The Wright Flyer I, built in 1903, front view. This machine was the Wright brothers’ first powered aircraft. The airplane sported two 8 foot wooden propellers driven by a purpose-built 12 horsepower engine.

Wilbur Wright at the controls of the damaged Wright Flyer, on the ground after an unsuccessful trial on December 14, 1903, in Kitty Hawk, North Carolina.

Wilbur Wright at the controls of the damaged Wright Flyer, on the ground after an unsuccessful trial on December 14, 1903, in Kitty Hawk, North Carolina.

First flight: 120 feet in 12 seconds, on December 17, 1903. This photograph shows man's first powered, controlled, sustained flight. Orville Wright at the controls of the machine, lying prone on the lower wing with hips in the cradle which operated the wing-warping mechanism. Wilbur Wright running alongside to balance the machine, has just released his hold on the forward upright of the right wing. The starting rail, the wing-rest, a coil box, and other items needed for flight preparation are visible behind the machine. Orville Wright preset the camera and had John T. Daniels squeeze the rubber bulb, tripping the shutter.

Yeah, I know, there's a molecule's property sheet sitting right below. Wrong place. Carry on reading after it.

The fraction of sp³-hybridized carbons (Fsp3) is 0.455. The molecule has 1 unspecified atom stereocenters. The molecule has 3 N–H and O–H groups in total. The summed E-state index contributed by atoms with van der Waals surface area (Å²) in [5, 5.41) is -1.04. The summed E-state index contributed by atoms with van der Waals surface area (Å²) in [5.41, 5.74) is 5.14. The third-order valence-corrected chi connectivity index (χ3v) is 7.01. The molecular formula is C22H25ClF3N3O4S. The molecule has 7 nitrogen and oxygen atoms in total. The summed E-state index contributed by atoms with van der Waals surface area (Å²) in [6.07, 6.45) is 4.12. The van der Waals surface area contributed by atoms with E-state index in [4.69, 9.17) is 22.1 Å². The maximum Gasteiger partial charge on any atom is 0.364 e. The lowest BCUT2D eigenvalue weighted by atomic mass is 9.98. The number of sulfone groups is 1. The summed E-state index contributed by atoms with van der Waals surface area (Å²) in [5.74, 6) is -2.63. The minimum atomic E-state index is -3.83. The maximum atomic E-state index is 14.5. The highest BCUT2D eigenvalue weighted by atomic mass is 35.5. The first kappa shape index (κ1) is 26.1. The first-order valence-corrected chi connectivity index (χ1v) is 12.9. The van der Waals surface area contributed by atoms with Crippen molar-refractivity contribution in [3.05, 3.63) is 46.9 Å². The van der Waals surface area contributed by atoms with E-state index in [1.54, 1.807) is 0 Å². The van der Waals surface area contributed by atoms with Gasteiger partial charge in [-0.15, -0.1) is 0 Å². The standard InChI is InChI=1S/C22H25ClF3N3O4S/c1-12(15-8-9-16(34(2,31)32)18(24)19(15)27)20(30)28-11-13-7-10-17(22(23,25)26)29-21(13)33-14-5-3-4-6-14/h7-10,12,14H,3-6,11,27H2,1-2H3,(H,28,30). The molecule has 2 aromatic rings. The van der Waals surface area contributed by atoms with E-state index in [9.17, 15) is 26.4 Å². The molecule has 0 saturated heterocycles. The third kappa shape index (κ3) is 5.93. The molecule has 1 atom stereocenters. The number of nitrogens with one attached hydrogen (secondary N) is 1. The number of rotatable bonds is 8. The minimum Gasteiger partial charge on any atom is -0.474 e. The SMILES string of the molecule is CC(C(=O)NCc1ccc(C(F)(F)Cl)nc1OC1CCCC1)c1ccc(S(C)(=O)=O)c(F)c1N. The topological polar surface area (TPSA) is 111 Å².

First flight: 120 feet in 12 seconds, on December 17, 1903. This photograph shows man’s first powered, controlled, sustained flight. Orville Wright at the controls of the machine, lying prone on the lower wing with hips in the cradle which operated the wing-warping mechanism. Wilbur Wright running alongside to balance the machine, has just released his hold on the forward upright of the right wing. The starting rail, the wing-rest, a coil box, and other items needed for flight preparation are visible behind the machine. Orville Wright preset the camera and had John T. Daniels squeeze the rubber bulb, tripping the shutter.